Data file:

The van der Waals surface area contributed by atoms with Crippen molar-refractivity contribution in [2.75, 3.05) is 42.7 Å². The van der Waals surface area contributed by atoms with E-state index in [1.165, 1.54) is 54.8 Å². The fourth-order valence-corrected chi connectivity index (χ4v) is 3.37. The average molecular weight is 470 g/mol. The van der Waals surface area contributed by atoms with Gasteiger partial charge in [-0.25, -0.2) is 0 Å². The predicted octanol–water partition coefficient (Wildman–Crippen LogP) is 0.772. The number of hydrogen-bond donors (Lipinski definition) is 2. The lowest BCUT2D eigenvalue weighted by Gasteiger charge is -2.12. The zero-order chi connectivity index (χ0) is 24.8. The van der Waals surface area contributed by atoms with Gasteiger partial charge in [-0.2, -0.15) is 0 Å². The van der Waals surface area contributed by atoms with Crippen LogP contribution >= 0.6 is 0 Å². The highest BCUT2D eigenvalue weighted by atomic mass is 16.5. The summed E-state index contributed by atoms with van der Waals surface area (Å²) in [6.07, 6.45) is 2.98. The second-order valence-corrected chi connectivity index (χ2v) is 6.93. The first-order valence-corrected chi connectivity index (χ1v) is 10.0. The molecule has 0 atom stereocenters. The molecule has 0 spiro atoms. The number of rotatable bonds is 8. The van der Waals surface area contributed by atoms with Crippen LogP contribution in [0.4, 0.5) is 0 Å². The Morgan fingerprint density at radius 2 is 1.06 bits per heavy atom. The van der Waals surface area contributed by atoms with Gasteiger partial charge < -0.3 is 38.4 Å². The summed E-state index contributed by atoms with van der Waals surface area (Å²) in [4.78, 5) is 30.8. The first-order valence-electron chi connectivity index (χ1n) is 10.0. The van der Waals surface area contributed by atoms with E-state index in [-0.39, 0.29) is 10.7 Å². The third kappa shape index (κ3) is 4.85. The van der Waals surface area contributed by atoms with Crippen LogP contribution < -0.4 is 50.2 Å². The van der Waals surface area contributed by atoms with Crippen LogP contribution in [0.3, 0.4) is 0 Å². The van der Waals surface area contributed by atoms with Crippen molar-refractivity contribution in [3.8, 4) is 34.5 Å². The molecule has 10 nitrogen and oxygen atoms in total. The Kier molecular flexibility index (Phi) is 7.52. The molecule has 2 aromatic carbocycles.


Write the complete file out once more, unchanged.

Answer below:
The van der Waals surface area contributed by atoms with Crippen molar-refractivity contribution in [2.75, 3.05) is 42.7 Å². The van der Waals surface area contributed by atoms with E-state index in [1.165, 1.54) is 54.8 Å². The fourth-order valence-corrected chi connectivity index (χ4v) is 3.37. The average molecular weight is 470 g/mol. The van der Waals surface area contributed by atoms with Gasteiger partial charge in [-0.25, -0.2) is 0 Å². The predicted octanol–water partition coefficient (Wildman–Crippen LogP) is 0.772. The number of hydrogen-bond donors (Lipinski definition) is 2. The lowest BCUT2D eigenvalue weighted by Gasteiger charge is -2.12. The zero-order chi connectivity index (χ0) is 24.8. The van der Waals surface area contributed by atoms with Gasteiger partial charge in [-0.2, -0.15) is 0 Å². The van der Waals surface area contributed by atoms with Crippen LogP contribution >= 0.6 is 0 Å². The highest BCUT2D eigenvalue weighted by atomic mass is 16.5. The summed E-state index contributed by atoms with van der Waals surface area (Å²) in [6.07, 6.45) is 2.98. The second-order valence-corrected chi connectivity index (χ2v) is 6.93. The first-order valence-corrected chi connectivity index (χ1v) is 10.0. The molecule has 0 atom stereocenters. The molecule has 0 spiro atoms. The number of rotatable bonds is 8. The van der Waals surface area contributed by atoms with Crippen LogP contribution in [0.4, 0.5) is 0 Å². The Morgan fingerprint density at radius 2 is 1.06 bits per heavy atom. The van der Waals surface area contributed by atoms with Gasteiger partial charge < -0.3 is 38.4 Å². The summed E-state index contributed by atoms with van der Waals surface area (Å²) in [4.78, 5) is 30.8. The first-order valence-electron chi connectivity index (χ1n) is 10.0. The van der Waals surface area contributed by atoms with E-state index in [-0.39, 0.29) is 10.7 Å². The third kappa shape index (κ3) is 4.85. The van der Waals surface area contributed by atoms with Crippen LogP contribution < -0.4 is 50.2 Å². The van der Waals surface area contributed by atoms with Crippen LogP contribution in [0.3, 0.4) is 0 Å². The van der Waals surface area contributed by atoms with Crippen molar-refractivity contribution in [3.8, 4) is 34.5 Å². The molecule has 10 nitrogen and oxygen atoms in total. The Kier molecular flexibility index (Phi) is 7.52. The molecule has 2 aromatic carbocycles.